By David Shepardson
WASHINGTON (Reuters) - The United States and United Kingdom are nearing an open skies aviation agreement to govern air travel after Britain exits the European Union, two government officials briefed on the matter said on Tuesday.
The sides have set what they expect will be a final round of talks for Wednesday, the U.S. and British sources said. The UK's secretary of state for transport, Chris Grayling, plans to be in Washington later this week to sign an agreement.
A spokeswoman for the British Embassy in Washington declined to comment and the U.S. Transportation Department did not immediately comment.
The biggest concern has been over rules that require airlines to have substantial U.S. or UK ownership.
The deal would address potential problems for UK airlines with significant foreign ownership by allowing existing operations under the EU-U.S. agreement to continue.
Going forward, the agreement will require airlines that change hands to meet the ownership requirements or get U.S. approval.
The Financial Times reported on Tuesday the deal would be inferior to the UK's rights under the existing EU agreement, including "tighter restrictions on ownership, tougher terms for new entrants and no special access" to a program covering ticket sales to U.S. government employees.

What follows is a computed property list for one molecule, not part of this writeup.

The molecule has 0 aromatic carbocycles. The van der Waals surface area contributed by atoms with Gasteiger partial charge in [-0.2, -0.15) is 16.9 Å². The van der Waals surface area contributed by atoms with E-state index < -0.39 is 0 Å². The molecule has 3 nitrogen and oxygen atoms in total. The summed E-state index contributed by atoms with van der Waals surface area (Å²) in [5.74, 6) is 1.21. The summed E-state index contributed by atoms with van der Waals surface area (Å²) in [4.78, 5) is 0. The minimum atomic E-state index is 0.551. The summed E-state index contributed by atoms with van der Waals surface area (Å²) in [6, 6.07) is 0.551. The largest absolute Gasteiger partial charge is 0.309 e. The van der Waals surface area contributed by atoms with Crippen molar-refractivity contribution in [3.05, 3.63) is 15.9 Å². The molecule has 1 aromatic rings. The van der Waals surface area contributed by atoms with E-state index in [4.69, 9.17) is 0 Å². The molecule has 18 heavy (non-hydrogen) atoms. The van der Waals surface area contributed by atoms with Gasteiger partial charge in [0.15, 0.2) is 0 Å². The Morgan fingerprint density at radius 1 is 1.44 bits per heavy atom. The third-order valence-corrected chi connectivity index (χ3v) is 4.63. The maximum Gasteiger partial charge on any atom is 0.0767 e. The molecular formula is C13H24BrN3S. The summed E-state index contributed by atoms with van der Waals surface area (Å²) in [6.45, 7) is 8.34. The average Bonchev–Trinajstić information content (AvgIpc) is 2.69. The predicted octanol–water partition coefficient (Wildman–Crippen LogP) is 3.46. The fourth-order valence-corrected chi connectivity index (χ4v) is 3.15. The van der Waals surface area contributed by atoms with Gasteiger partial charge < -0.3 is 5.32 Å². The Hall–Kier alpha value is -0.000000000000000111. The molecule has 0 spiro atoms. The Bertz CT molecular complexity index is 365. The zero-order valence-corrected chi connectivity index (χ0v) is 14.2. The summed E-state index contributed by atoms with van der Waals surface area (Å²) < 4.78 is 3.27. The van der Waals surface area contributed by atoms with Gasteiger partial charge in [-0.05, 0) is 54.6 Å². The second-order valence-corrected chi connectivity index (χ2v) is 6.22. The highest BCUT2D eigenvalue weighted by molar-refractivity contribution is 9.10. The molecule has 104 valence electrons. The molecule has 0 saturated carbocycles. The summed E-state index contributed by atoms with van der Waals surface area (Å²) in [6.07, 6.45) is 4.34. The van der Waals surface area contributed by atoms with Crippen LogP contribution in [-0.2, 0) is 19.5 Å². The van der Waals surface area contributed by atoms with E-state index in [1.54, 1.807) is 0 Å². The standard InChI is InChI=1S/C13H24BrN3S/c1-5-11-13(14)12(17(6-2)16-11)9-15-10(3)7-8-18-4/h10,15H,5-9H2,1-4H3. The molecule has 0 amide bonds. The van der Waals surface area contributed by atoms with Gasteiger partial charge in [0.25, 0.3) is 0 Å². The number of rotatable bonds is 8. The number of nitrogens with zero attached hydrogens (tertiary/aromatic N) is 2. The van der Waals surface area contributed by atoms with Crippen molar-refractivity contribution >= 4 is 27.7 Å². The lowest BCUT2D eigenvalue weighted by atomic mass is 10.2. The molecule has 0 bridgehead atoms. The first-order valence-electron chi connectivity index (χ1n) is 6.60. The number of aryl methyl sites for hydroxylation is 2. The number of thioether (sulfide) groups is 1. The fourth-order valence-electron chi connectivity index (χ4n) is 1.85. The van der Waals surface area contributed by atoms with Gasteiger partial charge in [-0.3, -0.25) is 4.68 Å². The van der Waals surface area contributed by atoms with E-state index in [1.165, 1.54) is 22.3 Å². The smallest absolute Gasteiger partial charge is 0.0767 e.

UK-based carriers including British Airways, Virgin Atlantic and Norwegian Air
EU ownership rules also require European operators to be majority-owned and operated in the bloc.
IAG did not immediately respond to a request for comment.
(Reporting by David Shepardson; Additional reporting by Reporting by Mekhla Raina in Bengaluru; Editing by Peter Cooney)
This story has not been edited by Firstpost staff and is generated by auto-feed.
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Updated Date: Nov 28, 2018 04:05:19 IST